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"However, you called me by that name. Anyone who calls me by that name dies. That's the policy."
Touko Aozaki, Kara no Kyoukai, right before siccing an Eldritch Abomination on a magus.

So you're dealing with a character who seems perfectly normal. He's a Nice Guy; friendly, sociable, and well-adjusted, saving stray kittens and helping old ladies cross the street on the way to his day job of working at a soup kitchen.

But then you make a mistake. You happen to mention in passing what you think is a fairly innocuous observation, maybe pointing out that he could stand to lose a little weight, or is a little on the short side, or maybe could use a girlfriend, or you do something that you think is no big deal in their presence, like question Who Names Their Kid "Dude"?. And the character instantly goes ballistic, flying into a screaming, frothing, sometimes tearful Unstoppable Rage, from which you will be lucky to escape with your life.

You have just pressed the Berserk Button.

The Berserk Button is one type of Trigger, where the response is one of extreme anger.

In comedic works, the Berserk Button tends to be a physical feature that the character is insecure or in denial about, like his height. Animals also don't seem to like having their species misidentified. Comedic Berserk Buttons are often used to make an otherwise unflappable character lose his or her cool and go off on a hilarious rant. In cartoons, you can usually tell when a Berserk Button has been hit when the character who has it turns bright red and steam starts shooting out their ears.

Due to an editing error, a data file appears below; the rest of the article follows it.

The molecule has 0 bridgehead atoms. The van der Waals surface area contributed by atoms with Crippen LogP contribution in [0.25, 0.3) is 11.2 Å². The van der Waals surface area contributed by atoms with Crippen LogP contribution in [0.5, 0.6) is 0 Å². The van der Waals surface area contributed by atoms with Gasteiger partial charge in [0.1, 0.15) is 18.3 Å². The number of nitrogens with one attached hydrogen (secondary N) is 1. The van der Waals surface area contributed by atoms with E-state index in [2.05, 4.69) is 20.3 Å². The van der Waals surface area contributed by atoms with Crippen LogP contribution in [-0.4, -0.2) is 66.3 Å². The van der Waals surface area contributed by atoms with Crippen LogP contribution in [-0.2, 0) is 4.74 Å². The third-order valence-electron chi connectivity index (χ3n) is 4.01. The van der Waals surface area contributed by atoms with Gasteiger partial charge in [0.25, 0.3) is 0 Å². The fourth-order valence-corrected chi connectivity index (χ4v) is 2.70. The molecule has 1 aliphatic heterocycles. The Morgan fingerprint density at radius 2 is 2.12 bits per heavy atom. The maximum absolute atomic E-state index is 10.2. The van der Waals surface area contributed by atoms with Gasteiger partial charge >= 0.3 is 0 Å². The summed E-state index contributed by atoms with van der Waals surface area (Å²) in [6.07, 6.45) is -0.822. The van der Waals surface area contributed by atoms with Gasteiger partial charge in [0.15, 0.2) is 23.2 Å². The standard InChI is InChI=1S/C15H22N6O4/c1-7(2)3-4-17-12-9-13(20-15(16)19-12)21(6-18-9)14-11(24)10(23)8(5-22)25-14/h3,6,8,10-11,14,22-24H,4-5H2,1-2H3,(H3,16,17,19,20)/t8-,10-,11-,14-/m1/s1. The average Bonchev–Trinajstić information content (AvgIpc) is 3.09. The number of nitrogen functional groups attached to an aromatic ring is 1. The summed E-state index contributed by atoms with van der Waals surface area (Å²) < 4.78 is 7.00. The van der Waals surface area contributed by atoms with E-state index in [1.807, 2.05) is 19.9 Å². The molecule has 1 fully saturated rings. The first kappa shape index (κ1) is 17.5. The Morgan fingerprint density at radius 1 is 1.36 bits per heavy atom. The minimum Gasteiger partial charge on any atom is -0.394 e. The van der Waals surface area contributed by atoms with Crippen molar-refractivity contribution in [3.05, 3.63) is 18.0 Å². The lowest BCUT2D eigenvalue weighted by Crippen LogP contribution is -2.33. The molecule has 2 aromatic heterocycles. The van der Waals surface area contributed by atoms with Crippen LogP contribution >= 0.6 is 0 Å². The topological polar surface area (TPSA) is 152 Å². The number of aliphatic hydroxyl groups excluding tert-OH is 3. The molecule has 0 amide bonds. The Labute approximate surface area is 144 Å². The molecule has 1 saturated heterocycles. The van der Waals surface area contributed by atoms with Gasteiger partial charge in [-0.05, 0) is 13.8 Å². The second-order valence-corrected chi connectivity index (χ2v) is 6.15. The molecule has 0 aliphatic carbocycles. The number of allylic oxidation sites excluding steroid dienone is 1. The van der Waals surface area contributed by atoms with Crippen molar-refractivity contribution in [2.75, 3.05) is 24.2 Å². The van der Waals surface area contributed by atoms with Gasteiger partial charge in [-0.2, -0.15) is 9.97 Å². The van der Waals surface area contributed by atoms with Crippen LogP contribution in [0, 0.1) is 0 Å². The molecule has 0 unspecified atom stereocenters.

In dramatic works, the Berserk Button is often tied to something important about a character; a particularly hated enemy, or a painful failure that hits too Close to Home. Insulting the memory of a Dead Little Sister, for example, or pitying someone who insists "Don't You Dare Pity Me!." Many characters, particularly heroes, have a Berserk Button over someone messing with or threatening people they care about. If you're unfortunate enough to hit someone's Berserk Button in a dramatic work, being on the receiving end of a rant is the very least of your worries depending on the situation and the character.

Here are some related tropes:

A Trigger Phrase can produce externally similar results if a seemingly innocent word or phrase makes the character go berserk. The key difference is that a Berserk Button is a personality trait, often with a specific Hollywood Psych cause, while a Trigger Phrase is a result of hypnotism, brain programming or another kind of Mind Control.

Contrast against Corner of Woe, where the offended person ends up depressed instead of enraged. If nearly everything seems to be a person's Berserk Button, they have a Hair-Trigger Temper.

Examples of Berserk Button include: